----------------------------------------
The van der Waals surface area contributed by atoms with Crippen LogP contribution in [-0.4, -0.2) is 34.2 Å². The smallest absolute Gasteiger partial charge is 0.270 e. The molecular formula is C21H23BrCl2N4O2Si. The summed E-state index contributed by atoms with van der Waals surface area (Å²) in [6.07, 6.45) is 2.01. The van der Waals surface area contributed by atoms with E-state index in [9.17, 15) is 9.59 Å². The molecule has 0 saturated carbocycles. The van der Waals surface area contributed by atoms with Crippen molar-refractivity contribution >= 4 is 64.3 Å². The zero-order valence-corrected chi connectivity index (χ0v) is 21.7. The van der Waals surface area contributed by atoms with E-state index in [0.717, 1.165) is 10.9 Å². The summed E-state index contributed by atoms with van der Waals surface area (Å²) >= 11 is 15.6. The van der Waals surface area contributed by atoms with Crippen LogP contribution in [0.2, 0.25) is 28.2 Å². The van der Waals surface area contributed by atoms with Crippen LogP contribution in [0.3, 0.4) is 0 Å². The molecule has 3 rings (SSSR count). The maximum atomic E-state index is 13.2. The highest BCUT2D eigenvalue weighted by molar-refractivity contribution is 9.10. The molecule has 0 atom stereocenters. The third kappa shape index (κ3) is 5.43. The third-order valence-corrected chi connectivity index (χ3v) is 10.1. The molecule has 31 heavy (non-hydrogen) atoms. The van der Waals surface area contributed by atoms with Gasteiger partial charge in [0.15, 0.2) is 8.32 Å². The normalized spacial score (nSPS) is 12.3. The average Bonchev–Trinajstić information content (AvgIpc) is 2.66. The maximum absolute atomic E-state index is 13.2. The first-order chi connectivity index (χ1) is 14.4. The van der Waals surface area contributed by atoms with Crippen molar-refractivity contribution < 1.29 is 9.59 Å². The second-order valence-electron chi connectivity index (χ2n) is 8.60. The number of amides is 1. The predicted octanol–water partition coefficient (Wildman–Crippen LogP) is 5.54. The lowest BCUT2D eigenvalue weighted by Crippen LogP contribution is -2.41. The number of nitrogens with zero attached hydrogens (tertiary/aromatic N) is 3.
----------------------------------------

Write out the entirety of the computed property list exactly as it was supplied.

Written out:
The van der Waals surface area contributed by atoms with Crippen LogP contribution in [-0.4, -0.2) is 34.2 Å². The smallest absolute Gasteiger partial charge is 0.270 e. The molecular formula is C21H23BrCl2N4O2Si. The summed E-state index contributed by atoms with van der Waals surface area (Å²) in [6.07, 6.45) is 2.01. The van der Waals surface area contributed by atoms with E-state index in [9.17, 15) is 9.59 Å². The molecule has 0 saturated carbocycles. The van der Waals surface area contributed by atoms with Crippen molar-refractivity contribution >= 4 is 64.3 Å². The zero-order valence-corrected chi connectivity index (χ0v) is 21.7. The van der Waals surface area contributed by atoms with E-state index in [0.717, 1.165) is 10.9 Å². The summed E-state index contributed by atoms with van der Waals surface area (Å²) >= 11 is 15.6. The van der Waals surface area contributed by atoms with Crippen LogP contribution in [0.2, 0.25) is 28.2 Å². The van der Waals surface area contributed by atoms with Crippen LogP contribution in [0.3, 0.4) is 0 Å². The molecule has 3 rings (SSSR count). The maximum atomic E-state index is 13.2. The highest BCUT2D eigenvalue weighted by molar-refractivity contribution is 9.10. The molecule has 0 atom stereocenters. The third kappa shape index (κ3) is 5.43. The third-order valence-corrected chi connectivity index (χ3v) is 10.1. The molecule has 31 heavy (non-hydrogen) atoms. The van der Waals surface area contributed by atoms with Gasteiger partial charge in [0.15, 0.2) is 8.32 Å². The normalized spacial score (nSPS) is 12.3. The average Bonchev–Trinajstić information content (AvgIpc) is 2.66. The maximum absolute atomic E-state index is 13.2. The first-order chi connectivity index (χ1) is 14.4. The van der Waals surface area contributed by atoms with Crippen molar-refractivity contribution < 1.29 is 9.59 Å². The second-order valence-electron chi connectivity index (χ2n) is 8.60. The number of amides is 1. The predicted octanol–water partition coefficient (Wildman–Crippen LogP) is 5.54. The lowest BCUT2D eigenvalue weighted by Crippen LogP contribution is -2.41. The number of nitrogens with zero attached hydrogens (tertiary/aromatic N) is 3.